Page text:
Since 2008 central banks have intervened in global financial markets in one form or another, primarily via low/zero/negative interest rates, but also with various, repetitive and ongoing quantitative easing programs.
It’s 2017 and they haven’t stopped. Nothing new there, but still it is worth to factually document the extent of the financial distortion that permeates financial markets to this day.
So far the cumulative total in intervention year to date has now hit $2 trillion:
“so far in 2017 there has been $1.96 trillion of central bank purchases of financial assets in 2017 alone, as central bank balance sheets have grown by $11.26 trillion since Lehman to $15.6 trillion.”
$15.6 trillion with no negative consequences according to Mario Draghi as he outlined last week:
“Question: Do you have any information on negative side-effects of the quantitative easing programme yet that you can tell us?
Draghi: The negative side effects of the quantitative easing programme I don’t have. It’s not that I don’t have any information; we don’t see negative effects of this program.”
Well there you have it. $15.6 trillion in artificial intervention and no negative effects in sight. Then why stop? If it’s so fantastic why ever stop?
Indeed perhaps we will never see central banks not intervene.
After all the ECB is going out of its way to extend intervention until kingdom come. Following Draghi’s super dovish communications last week the train continues today: ECB’s Coeure: “Compared With Past Demand Shocks, Policy Will Remain More Accommodative For Longer”.
As the ECB is still intervening at a clip of 60B Euro/month we are still poised seeing almost a quarter trillion Euro in QE through the end of this year from the ECB alone, not accounting for the BOJ buying ETFs in Japan, or the SNB buying US tech stocks directly.
And even the US Fed looks mightily suspicious in that M1 money supply keeps printing new records ever so gently hugging the S&P 500 along the way:
And for the historic record I have to outline:
The ECB’s 2017 QE program is larger than the US military’s entire annual budget.
Central banks are running QE programs in 2017 significantly larger than it costs to run all the militaries in the world COMBINED.
I don’t know how else to put these extraordinary numbers into any meaningful context.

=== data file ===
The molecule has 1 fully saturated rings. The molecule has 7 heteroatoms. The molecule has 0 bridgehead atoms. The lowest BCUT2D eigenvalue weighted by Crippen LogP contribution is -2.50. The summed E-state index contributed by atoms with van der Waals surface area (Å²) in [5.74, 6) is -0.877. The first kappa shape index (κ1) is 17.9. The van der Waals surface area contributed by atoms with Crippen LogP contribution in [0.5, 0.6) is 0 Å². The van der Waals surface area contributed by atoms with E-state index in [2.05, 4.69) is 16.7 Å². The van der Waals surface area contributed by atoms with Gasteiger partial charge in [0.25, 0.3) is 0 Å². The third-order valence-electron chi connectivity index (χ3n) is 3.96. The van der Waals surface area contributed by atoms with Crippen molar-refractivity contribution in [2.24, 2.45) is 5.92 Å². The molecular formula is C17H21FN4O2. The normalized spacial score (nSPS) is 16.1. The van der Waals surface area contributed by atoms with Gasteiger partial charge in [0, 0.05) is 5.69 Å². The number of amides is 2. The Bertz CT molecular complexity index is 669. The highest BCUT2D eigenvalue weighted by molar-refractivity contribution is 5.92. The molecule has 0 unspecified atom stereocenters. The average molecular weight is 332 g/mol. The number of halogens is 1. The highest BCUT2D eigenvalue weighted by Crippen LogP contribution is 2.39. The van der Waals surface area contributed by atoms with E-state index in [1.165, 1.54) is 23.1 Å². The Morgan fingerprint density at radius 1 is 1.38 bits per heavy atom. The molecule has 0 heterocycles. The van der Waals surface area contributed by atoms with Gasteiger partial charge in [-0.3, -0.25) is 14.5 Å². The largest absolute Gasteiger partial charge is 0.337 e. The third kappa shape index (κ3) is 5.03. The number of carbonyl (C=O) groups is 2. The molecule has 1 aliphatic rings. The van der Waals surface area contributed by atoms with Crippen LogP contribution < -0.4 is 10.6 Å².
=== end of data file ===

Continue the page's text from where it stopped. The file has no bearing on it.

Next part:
And yet central bankers are claiming they are not distorting global financial markets. Of course they have to say that otherwise their actions would be indefensible.
This is what is called playing tennis without the net.
Indeed Draghi did his expected 2 step last week. Growth is solid and doing well he says, but the ECB will have low rates for far beyond the end of QE (whenever that happens) and he didn’t commit to any specific slowdown in QE other than to hint at discussions to come and various options being evaluated.
Promises, promises and more promises. Actually they are not even promises as all central bankers are promising to expand stimulus again as soon as a downturn may be in the works.
The message: We will never see them not intervene again.
So all is well for investors then? A permanent backstop? After all stocks never go down again as the all world index has not seen a single down month since October 2016:
Yes, $2 trillion in artificial intervention within just 8 months creates asset inflation.
And consequence free to boot.
Well, except for that valuations are screaming high across the board:
with mutual funds being all in:
…and investor optimism being at 17 year highs:
As to promises that central bankers will stop QE and raise rates again? Don’t hold your breath:
I guess that was it then. pic.twitter.com/X9ccgBlwzg
— Sven Henrich (@NorthmanTrader) September 6, 2017
Damage after this? I’m not saying Kashkari is incorrect, actually he may well be correct which supports my larger assertion: Central banks are trapped in their own construct and we have yet to see markets tested with no expansion in stimulus.
Indeed the macro charts I keep posting scream trouble ahead as the world is loaded up on debt while loan growth, productivity growth and real disposable incomes continue to slow.
No, Mario Draghi may not see any danger. But has he looked in the mirror lately?
Draghi: We don’t see the danger. We are the danger. pic.twitter.com/kcjL4CgI76
— Sven Henrich (@NorthmanTrader) September 7, 2017
$15.6 trillion of QE with no negative consequences. Central bankers have created an environment where risk has been eliminated and stocks never go down.
And that’s an illusion only free money can buy.